Estimate, then repeat

outdated prices can doom construction projects; avoid them with the right estimating process


By Ed LeBard, PMP

Imagine you discover your construction project has been using outdated pricing estimates.

Cost-estimating reviews should always be factored into the project scope and project schedule.

When the current figures come in, you realize that you've derailed your project and your relationship with the client and possibly endangered your job security. Now the client, architect and preconstruction consultant have to sit together and review how and why the project team got to this point. Tough decisions— such as overhauling the project's requirements, cutting the building area or reducing design quality—have to be made. If your project already has submitted a building permit, you likely will have to submit a new one, adding significant time and expense.

How can we prevent this scenario from happening?

The best way to responsibly manage cost-estimating efforts during the design phase of a project is to document and track when preliminary bids need to be obtained and when the design documents have to be submitted. Communication and consensus are key. For example, if you're leading a design team of architects and engineers on a ground-up 30,000-square-foot (2,800-square-meter) project, ensure that the client and preconstruction consultant agree to the design submission milestones prior to the start of the project. Cost-estimating reviews always should be factored into the project scope and project schedule. A two-week time frame is standard for a cost-estimating effort. For extremely large projects, such as a 1 million-square-foot (93,000-square-meter) stadium, more than two weeks may be needed.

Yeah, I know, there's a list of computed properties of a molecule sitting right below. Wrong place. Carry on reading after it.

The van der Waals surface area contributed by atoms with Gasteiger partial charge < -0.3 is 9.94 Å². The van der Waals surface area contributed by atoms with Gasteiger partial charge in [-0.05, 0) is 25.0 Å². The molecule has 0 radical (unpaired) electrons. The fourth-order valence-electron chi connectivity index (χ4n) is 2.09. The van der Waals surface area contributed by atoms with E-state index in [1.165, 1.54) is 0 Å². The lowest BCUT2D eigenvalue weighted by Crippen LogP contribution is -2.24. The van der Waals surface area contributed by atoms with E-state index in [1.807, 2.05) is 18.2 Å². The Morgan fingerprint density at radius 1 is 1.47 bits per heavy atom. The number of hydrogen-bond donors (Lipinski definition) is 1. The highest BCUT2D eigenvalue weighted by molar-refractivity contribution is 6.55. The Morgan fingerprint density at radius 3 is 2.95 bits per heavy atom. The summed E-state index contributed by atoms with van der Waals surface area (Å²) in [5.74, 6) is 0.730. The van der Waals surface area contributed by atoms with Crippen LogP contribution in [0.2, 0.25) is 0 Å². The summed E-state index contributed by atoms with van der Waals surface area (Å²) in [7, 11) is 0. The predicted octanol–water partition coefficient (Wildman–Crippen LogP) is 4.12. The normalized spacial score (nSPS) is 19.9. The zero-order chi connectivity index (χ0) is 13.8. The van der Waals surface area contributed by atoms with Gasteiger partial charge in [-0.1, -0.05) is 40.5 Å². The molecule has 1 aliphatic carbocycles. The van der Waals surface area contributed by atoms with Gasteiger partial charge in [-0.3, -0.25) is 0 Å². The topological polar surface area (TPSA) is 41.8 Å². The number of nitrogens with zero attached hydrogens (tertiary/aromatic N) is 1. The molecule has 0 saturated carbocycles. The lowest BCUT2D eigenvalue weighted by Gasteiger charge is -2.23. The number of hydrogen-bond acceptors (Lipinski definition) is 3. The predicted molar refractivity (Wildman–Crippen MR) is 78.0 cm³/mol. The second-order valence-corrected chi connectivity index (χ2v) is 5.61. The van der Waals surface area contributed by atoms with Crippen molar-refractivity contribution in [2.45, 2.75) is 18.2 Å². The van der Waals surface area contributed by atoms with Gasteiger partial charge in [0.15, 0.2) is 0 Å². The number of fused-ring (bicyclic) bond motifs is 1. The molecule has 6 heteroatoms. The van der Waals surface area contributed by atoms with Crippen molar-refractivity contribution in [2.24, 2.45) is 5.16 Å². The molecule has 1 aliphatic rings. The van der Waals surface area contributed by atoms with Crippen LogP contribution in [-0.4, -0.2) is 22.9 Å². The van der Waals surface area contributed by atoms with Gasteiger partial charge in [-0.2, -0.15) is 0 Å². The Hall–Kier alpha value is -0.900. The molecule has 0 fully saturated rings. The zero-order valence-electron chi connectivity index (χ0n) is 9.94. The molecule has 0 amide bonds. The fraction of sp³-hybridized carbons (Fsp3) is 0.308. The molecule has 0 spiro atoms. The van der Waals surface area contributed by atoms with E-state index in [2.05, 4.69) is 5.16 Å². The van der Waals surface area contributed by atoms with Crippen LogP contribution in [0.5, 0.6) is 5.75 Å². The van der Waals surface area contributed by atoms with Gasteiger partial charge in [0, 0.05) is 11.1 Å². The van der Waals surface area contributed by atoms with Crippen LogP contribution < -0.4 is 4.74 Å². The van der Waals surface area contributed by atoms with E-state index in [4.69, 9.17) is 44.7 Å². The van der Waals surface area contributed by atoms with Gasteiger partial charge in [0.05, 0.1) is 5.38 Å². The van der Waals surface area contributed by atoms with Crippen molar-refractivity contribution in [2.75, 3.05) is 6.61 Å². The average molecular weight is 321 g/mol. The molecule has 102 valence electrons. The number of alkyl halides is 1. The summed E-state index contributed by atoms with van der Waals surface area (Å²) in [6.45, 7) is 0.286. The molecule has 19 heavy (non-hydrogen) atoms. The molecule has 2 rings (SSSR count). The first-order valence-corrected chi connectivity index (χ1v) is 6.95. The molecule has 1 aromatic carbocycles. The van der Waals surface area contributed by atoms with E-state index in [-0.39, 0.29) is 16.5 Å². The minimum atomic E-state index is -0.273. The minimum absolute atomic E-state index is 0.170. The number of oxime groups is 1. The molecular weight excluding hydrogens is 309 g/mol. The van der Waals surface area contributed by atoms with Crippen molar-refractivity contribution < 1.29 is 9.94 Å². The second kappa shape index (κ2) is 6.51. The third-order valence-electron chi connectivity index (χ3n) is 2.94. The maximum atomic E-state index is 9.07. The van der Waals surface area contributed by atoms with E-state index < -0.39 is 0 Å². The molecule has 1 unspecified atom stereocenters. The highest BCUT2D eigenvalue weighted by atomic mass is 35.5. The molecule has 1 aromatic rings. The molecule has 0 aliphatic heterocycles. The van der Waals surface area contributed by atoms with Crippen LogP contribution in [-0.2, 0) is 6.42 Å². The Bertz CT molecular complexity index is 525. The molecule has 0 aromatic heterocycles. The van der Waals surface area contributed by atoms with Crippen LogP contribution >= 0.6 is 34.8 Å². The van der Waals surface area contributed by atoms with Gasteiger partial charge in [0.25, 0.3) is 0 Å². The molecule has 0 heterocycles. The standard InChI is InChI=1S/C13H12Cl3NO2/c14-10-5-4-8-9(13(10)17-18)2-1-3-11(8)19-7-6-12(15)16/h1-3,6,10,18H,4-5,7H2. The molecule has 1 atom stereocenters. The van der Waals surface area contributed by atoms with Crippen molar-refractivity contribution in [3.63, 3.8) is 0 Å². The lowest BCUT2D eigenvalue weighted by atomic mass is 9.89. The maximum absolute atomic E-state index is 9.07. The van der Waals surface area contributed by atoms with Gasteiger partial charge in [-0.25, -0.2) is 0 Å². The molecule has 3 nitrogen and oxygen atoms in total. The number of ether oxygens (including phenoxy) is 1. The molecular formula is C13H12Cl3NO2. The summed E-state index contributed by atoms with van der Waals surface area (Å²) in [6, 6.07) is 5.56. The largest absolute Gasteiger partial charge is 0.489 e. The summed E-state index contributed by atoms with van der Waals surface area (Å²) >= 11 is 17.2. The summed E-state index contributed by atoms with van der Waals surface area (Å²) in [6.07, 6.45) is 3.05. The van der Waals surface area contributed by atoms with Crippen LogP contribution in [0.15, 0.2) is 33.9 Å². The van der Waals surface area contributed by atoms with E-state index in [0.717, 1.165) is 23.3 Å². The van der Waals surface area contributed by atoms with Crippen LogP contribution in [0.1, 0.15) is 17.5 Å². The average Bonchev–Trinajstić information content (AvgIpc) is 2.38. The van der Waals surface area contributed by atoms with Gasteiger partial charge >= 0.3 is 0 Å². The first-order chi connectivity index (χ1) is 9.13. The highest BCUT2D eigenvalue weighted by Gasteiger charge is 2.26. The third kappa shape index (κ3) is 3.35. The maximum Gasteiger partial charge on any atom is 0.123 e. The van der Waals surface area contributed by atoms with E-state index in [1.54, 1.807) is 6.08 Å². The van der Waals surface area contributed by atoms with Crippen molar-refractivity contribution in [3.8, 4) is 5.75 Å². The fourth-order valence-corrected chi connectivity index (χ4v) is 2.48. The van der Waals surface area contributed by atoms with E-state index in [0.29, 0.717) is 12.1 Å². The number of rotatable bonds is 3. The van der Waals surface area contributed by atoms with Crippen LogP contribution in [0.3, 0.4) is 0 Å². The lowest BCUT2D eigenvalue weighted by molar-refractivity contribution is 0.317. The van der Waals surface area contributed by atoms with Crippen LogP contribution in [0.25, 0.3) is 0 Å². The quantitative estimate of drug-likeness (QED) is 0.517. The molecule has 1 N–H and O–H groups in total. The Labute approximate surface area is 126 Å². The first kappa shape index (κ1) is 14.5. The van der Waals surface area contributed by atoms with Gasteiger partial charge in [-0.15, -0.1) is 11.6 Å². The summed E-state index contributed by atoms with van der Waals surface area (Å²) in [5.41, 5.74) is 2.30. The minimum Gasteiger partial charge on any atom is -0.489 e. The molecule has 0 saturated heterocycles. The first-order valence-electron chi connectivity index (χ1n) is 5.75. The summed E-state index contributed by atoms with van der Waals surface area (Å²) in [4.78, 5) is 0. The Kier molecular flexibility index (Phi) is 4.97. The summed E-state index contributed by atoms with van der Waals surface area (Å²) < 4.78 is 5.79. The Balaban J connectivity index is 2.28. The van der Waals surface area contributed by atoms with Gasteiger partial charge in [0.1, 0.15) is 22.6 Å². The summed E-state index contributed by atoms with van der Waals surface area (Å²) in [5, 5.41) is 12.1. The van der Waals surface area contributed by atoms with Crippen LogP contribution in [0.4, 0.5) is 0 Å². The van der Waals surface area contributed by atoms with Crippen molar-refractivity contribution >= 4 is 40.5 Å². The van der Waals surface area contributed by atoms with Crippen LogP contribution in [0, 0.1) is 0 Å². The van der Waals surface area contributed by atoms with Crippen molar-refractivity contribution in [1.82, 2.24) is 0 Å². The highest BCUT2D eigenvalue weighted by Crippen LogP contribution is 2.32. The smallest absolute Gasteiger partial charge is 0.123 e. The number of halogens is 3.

Regardless of the project delivery approach (design/build or design/bid/build), the cost-estimating process should recur frequently. Here is where you should schedule cost estimates during each phase:

Conceptual design phase: at the end of the phase or for each conceptual design scheme/option

Schematic design phase: at the end of the phase

Design development phase: at the 50 percent milestone and the end of the phase

Construction document phase: at the 50 percent and 95 percent milestones

This approach will keep the project team, client and preconstruction consultant on the same page. By drawing on up-to-date prices, you will reduce the risk of the lowest bid proposal from the general contractor far surpassing what you had expected to pay. Should the lowest bid still surpass the earlier cost estimates, the client and project team have four options: cancel the bids and re-bid later, overhaul the project requirements, reduce the building area or cancel the project altogether.

By tracking and documenting cost-estimating milestones, and sharing results with critical stakeholders, your project team increases the prospect of a successful project and a happy client. PM

img Ed LeBard, PMP, is a project manager and architect at Gensler, Washington, D.C., USA.
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